Three or four strips of carpeting, each a yard or two in length, which can be obtained from any dealer in carpets at a merely nominal price as remnants, will equip almost any room, and in a very neat and serviceable manner. These can be taken up at any time, dusted, beaten, aired, turned or discarded altogether, keeping the room in perfect condition of cleanliness, no matter under what circumstances. Even a single short strip at the front of the bed may be made to serve a quite useful purpose, and is infinitely to be preferred to a neglected carpet covering the entire floor, and furnishing germs of infection and disease. There is no question that many diseases of the lungs come from this source.
Direct artificial heat in a sleeping apartment is seldom advisable, though under certain conditions it may be a necessity. In that case, there is nothing so desirable as an open fire, either of wood or coal ; and on the other hand, there is nothing so dangerous as a coal fire in a close stove. Under any conditions except those of the open Hue, it is desirable to keep a small open vessel of water in a warm portion of the room, so that the air may not become disagreeably and unhealthfully dry. A gentle, even temperature, neither too warm nor too cold, is most agreeable and most healthful for the sleeping room. Either extreme tends to create discomfort, bringing wakefulness, nervousness, and perhaps in the end pronounced insomnia.
The matter of ventilation during sleeping hours is quite apart from that of the daytime branch of the same operation. An open chimney naturally supplies the place of a ventilation flue, and may be depended upon to remove at least a portion of the vitiated atmosphere, drawing something purer to fill its place.
An open door leading to a roomy hallway, especially if the latter be ventilated, will insure fresh air ; but unfortunately it is many times impossible for people to sleep with open doors. The window is then the -only resort ; and as a general thing it may, even in quite cold weather, be slightly opened, so as to introduce fresh air, care being taken that a draft cannot in any manner reach the sleeper.
The question of wall decoration is a broad one, but there are some general thoughts and principles applicable to all manner of bedrooms. One reads a good deal in current publications, first and last, as to the fitting up of ” dainty nests,” and kindred subjects.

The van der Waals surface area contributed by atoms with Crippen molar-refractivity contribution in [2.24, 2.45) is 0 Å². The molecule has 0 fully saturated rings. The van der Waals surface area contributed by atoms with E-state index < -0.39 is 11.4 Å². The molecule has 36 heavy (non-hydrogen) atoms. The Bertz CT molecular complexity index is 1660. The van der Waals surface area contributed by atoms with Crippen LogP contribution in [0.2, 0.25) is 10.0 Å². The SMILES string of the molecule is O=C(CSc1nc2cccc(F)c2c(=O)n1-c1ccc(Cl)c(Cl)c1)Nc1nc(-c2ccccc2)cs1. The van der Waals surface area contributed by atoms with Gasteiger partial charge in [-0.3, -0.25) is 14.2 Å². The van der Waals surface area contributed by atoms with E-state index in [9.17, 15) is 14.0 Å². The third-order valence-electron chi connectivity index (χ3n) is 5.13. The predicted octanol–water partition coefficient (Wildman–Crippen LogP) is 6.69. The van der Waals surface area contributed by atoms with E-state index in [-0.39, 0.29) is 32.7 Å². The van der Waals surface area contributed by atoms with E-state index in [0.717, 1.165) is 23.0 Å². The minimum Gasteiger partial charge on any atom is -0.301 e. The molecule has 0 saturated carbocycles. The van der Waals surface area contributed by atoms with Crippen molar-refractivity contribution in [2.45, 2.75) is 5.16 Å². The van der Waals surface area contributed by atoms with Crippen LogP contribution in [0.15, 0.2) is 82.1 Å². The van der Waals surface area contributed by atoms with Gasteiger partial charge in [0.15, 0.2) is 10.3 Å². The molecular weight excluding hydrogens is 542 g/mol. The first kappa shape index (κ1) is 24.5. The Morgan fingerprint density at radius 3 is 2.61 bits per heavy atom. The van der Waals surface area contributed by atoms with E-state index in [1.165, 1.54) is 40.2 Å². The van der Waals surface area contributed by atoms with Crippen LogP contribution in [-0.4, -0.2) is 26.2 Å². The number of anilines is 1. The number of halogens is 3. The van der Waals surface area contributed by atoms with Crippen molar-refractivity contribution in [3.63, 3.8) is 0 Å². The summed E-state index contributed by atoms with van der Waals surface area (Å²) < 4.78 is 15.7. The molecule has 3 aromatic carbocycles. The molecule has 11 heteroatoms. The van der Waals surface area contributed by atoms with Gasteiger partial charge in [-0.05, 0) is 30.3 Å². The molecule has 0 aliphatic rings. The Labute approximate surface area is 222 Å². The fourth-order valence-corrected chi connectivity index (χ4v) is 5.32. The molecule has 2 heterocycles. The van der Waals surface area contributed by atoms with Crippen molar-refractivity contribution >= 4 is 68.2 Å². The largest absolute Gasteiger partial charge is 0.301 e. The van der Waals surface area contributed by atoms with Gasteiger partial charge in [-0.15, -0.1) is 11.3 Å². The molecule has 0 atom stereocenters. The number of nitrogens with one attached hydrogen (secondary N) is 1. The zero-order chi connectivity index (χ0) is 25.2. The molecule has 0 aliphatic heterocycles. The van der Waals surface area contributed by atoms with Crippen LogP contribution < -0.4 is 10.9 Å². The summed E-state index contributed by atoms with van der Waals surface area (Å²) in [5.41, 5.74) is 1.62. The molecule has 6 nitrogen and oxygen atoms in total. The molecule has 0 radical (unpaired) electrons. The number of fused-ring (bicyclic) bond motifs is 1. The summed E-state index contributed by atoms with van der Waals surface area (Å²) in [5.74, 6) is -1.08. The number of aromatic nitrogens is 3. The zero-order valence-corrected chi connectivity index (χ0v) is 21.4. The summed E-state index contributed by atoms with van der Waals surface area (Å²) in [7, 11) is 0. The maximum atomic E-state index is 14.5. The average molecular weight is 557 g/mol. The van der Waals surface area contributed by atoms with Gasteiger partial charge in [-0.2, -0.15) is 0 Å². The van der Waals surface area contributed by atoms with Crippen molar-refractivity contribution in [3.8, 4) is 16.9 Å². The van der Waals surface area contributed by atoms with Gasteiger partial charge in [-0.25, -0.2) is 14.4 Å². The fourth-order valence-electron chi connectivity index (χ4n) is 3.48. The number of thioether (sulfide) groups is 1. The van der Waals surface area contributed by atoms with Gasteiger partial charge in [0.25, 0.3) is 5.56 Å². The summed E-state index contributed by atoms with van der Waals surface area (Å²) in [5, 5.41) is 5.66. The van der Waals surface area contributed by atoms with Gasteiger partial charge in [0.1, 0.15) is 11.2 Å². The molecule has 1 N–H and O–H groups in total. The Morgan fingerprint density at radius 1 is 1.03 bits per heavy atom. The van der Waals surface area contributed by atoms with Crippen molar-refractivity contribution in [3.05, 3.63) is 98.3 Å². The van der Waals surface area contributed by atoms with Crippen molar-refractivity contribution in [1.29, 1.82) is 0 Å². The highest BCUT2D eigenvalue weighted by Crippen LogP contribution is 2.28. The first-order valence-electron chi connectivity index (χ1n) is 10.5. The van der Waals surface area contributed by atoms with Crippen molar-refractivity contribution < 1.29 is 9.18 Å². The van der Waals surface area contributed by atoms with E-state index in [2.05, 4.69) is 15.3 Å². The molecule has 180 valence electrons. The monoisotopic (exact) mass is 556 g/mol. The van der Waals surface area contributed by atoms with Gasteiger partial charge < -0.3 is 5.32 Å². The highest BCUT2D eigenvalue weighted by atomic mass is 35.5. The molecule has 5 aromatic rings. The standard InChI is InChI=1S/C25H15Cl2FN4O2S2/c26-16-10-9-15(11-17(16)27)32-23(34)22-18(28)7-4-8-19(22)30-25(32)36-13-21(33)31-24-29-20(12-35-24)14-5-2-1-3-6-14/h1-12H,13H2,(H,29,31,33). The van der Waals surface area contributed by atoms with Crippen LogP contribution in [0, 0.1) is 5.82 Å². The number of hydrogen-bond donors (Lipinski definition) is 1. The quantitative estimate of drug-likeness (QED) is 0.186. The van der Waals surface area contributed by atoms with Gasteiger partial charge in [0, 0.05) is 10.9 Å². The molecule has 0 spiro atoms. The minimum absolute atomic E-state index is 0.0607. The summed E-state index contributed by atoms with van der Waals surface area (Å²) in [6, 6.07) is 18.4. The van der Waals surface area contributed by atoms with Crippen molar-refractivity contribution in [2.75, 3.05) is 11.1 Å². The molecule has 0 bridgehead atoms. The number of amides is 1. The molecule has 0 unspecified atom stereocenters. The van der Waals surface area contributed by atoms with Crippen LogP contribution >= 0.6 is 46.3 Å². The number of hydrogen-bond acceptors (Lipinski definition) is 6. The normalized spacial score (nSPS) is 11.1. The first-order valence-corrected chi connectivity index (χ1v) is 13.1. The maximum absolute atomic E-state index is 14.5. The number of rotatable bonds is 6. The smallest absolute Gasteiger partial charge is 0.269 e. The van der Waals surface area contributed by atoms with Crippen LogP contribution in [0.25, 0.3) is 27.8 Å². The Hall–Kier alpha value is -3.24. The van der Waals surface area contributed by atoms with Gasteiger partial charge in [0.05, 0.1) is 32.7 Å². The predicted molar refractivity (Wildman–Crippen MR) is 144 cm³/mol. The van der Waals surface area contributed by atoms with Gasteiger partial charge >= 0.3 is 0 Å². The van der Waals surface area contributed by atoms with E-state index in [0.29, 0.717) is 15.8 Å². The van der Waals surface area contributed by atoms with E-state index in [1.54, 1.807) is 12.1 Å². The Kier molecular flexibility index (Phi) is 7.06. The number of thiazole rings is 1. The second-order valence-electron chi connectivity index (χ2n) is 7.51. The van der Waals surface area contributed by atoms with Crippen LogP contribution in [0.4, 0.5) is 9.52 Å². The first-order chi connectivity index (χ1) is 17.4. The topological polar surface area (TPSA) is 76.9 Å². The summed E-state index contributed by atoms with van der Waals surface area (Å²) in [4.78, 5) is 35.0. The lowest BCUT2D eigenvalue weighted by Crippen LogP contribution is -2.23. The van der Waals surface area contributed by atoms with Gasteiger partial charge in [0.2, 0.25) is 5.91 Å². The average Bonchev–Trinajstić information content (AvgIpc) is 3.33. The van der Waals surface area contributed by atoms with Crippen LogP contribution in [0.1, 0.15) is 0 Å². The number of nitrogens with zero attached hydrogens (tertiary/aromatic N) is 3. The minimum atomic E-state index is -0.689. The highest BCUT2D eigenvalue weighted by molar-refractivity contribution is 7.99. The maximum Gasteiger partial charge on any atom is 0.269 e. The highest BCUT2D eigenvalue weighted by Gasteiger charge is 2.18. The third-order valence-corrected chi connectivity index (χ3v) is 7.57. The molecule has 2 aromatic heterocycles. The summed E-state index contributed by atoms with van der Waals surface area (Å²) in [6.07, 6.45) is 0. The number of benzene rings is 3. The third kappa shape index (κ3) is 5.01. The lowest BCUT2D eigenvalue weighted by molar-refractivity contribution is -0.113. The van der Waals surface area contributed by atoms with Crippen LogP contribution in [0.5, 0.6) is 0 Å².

But these ideal apartments for the young ladies of the household, while important, charming and interesting to view and even to read of, do not cover the entire subject. We have to think of rooms for the older and more staid members, as well as for the younger and less cultured, or perhaps the careless student brother, who never thinks of his sleeping apartment except as a wholly unimportant place for passing the hours of his unconsciousness. In the first place, speaking for bedrooms as a class, they should be made as cheerful in design as possible. The wall paper, if used, should be lighter, rather than darker, than that in other portions of the house. There should be some character in the design of the paper, especially if by any chance it is possible that the room may be occupied as a sick chamber. How often, as we know, have the eyes of a sick and weak person followed the designs upon the wall paper, hour after hour, and thus brought to the invalid diversion of a wholly gentle and unobtrusive nature. For this purpose, a simple design, capable of awakening interest and attracting attention, is better than a picture, even of pronounced merit ; since the latter is too likely to excite strong emotions, to awaken reminiscences, and to lead the thought in altogether too vigorous a manner.
Pictures need not be banished from the sleeping room altogether. At the same time, we must not forget that the primary idea of the apartment is that of rest and repose ; of a surcease from anxiety, activity and excitement of any sort. Unless, therefore, the apartment must also be used as a living room to some degree, any picture, or any style of decoration, which represents the spirit of activity is “o reign in tone to the primary purpose of the room. On the same principle, a surplus of furniture, of books or of bric-a-brac, is to be avoided. Surplus garments hanging here and there about the walls are an abomination. Provide for them a closet, wardrobe, trunks or drawers, so that the general aspect of the room may be that of tidiness. If circumstances permit, there should be in each sleeping room, apart from the indispensable furniture and fixtures, a small table, which can be readily moved .to any portion of the room, one or two comfortable chairs in which the occupant may sit restfully, and a lounge or couch, properly fitted with cushions and pillows, upon which one may drop for a few moments of repose, at any hour. And there should, of course, be harmony in the ensemble of the room. Let the prevailing tones match each other, and do not drop into the idea that any odd and ugly article, left over from other apartments or picked up at random, is good enough for this place. There is a distinction between true and false economy, fitness and unfit- ness, here as elsewhere. In general, heavy drapery should be avoided, and such as it is necessary to use should be light in texture, neatly arranged, and of a quality which can be easily laundered, to look as good as new. The windows should be provided with shades, and curtains of a simple, neat design are always in order. Above all, let it be said again, there should be everywhere the air of neatness and harmony. The habits of life will largely depend upon those which govern the sleeping room, and if we cultivate there the principles which go to make a happy and attractive home, their practice and adaptation will be found the easier and more habitual in other apartments and relations.